The duty, of a dweller of the forest (hermit), consists in duly sleeping on earth, living on roots and fruits and studying the Vedas. He is the best of ascetics living in the forest who practises austerities in the forest, worships the gods, offers oblations to fire and studies the Vedas. Being emaciated greatly by practising hardest austerities, he, who is engaged solely in the meditation of the Deity, is known as a Sanyasin stationed in the Vanaprastha order. The Bhikshu or the mendicant, who daily practises Yoga, is self-controlled and follows the light of Jnana (knowledge), is called Parameshthika. The great ascetic, who delights in self and is ever gratified and besmeared with sandal, is called Bhikshu. Begging alms, Vedic studies, vow of silence, asceticism, meditation, perfect knowledge and disassociation from the world constitute the duties a Bhikshu. Parames-thikas are divided into three classes—vis., Jnana Sanyasins[4] Veda Sanyasins[5] and Karma Sanyasins.[6] Yoga is also three-fold—Bhautika,[7] Kshatra; and the third is Antashramì, Abstract meditation of the Deity is also three-fold—Prathama, Duskara, Antima. Religious rites beget emancipation and pursuance of worldly objects creates desire. Vedic rites are two-fold—Pravritti and Nivritti.[8] Nrivritti or extinction of desire is preceded by Jnana or knowledge and Pravritti is worked out by the worship of sacred fire.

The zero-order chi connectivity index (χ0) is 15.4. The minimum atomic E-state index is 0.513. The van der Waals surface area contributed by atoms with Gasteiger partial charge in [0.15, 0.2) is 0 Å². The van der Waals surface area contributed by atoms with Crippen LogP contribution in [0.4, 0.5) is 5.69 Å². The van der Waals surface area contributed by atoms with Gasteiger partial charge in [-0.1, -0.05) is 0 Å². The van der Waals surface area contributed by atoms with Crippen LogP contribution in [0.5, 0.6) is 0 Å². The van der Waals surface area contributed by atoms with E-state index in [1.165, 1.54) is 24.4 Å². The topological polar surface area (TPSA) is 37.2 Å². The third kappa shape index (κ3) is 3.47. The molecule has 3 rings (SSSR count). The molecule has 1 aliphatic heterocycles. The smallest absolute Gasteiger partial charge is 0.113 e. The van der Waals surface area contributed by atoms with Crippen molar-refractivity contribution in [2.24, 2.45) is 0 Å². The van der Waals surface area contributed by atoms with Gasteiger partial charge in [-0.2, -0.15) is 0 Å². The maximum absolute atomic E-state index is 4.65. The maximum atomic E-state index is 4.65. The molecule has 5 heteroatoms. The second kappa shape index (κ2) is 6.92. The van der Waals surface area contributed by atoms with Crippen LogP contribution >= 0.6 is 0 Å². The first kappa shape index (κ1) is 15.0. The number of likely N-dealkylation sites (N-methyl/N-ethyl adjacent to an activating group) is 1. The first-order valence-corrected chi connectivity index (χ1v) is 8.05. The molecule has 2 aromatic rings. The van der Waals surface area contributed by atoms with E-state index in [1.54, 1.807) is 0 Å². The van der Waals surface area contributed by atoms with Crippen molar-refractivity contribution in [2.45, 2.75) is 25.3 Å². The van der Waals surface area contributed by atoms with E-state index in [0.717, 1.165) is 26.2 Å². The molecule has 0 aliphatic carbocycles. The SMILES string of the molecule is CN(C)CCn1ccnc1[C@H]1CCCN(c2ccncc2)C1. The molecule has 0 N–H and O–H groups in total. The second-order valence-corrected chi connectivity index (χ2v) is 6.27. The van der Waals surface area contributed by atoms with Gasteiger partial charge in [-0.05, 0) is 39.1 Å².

Forgiveness, self-restraint, compassion, charity, want of avarice, simplicity, want of jealousy, visiting sacred shrines, truthfulness, contenment, faith in the existence of God, the subjugation of senses, the adoration of the deities, the worship of the Brahmanas, abstinence from doing injury, speaking sweet words, not to slander and amiability,—these are the duties of the various orders of the four castes. The region of Brahma is reserved for those Brahmanas who perform sacrificial rites. That of Indra is intended for those Kshatryas who never fly away from the battle-field. That of the Gandharva is reserved for the Sudras who steadfastfy serve [the three higher castes].